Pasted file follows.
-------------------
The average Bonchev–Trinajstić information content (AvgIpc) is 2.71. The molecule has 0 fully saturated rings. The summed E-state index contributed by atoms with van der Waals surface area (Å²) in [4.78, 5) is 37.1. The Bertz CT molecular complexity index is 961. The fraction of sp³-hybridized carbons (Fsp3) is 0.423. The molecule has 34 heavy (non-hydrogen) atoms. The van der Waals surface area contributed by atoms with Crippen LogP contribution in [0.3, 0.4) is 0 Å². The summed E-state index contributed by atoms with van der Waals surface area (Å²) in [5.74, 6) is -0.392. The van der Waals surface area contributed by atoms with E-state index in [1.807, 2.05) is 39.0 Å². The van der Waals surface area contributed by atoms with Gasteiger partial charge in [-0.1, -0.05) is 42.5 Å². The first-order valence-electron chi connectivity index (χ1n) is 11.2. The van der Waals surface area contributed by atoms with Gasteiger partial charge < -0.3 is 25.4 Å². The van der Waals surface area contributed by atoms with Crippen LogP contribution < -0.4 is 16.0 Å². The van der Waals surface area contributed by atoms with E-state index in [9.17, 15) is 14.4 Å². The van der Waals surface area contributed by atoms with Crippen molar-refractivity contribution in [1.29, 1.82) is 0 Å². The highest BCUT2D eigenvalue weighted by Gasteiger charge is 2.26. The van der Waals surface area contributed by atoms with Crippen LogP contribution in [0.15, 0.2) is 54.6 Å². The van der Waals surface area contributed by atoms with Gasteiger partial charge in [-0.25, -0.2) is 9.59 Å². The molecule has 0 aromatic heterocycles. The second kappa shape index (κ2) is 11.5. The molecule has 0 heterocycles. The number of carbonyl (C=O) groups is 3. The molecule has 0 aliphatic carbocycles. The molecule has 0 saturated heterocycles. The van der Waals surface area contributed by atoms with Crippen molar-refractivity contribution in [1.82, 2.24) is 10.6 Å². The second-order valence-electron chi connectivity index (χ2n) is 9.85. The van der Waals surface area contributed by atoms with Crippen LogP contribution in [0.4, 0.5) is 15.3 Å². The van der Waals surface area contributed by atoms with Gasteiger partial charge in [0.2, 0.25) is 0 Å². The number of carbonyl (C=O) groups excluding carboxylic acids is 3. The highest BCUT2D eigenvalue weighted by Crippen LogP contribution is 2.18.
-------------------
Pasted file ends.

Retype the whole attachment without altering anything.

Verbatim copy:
The average Bonchev–Trinajstić information content (AvgIpc) is 2.71. The molecule has 0 fully saturated rings. The summed E-state index contributed by atoms with van der Waals surface area (Å²) in [4.78, 5) is 37.1. The Bertz CT molecular complexity index is 961. The fraction of sp³-hybridized carbons (Fsp3) is 0.423. The molecule has 34 heavy (non-hydrogen) atoms. The van der Waals surface area contributed by atoms with Crippen LogP contribution in [0.3, 0.4) is 0 Å². The summed E-state index contributed by atoms with van der Waals surface area (Å²) in [5.74, 6) is -0.392. The van der Waals surface area contributed by atoms with E-state index in [1.807, 2.05) is 39.0 Å². The van der Waals surface area contributed by atoms with Gasteiger partial charge in [-0.1, -0.05) is 42.5 Å². The first-order valence-electron chi connectivity index (χ1n) is 11.2. The van der Waals surface area contributed by atoms with Gasteiger partial charge < -0.3 is 25.4 Å². The van der Waals surface area contributed by atoms with Crippen LogP contribution < -0.4 is 16.0 Å². The van der Waals surface area contributed by atoms with E-state index in [9.17, 15) is 14.4 Å². The van der Waals surface area contributed by atoms with Crippen molar-refractivity contribution in [1.29, 1.82) is 0 Å². The highest BCUT2D eigenvalue weighted by Gasteiger charge is 2.26. The van der Waals surface area contributed by atoms with Crippen LogP contribution in [0.15, 0.2) is 54.6 Å². The van der Waals surface area contributed by atoms with Gasteiger partial charge in [-0.25, -0.2) is 9.59 Å². The molecule has 0 aromatic heterocycles. The second kappa shape index (κ2) is 11.5. The molecule has 0 heterocycles. The number of carbonyl (C=O) groups is 3. The molecule has 0 aliphatic carbocycles. The molecule has 0 saturated heterocycles. The van der Waals surface area contributed by atoms with Crippen molar-refractivity contribution in [1.82, 2.24) is 10.6 Å². The second-order valence-electron chi connectivity index (χ2n) is 9.85. The van der Waals surface area contributed by atoms with Crippen LogP contribution in [0.4, 0.5) is 15.3 Å². The van der Waals surface area contributed by atoms with Gasteiger partial charge in [0.2, 0.25) is 0 Å². The number of carbonyl (C=O) groups excluding carboxylic acids is 3. The highest BCUT2D eigenvalue weighted by Crippen LogP contribution is 2.18.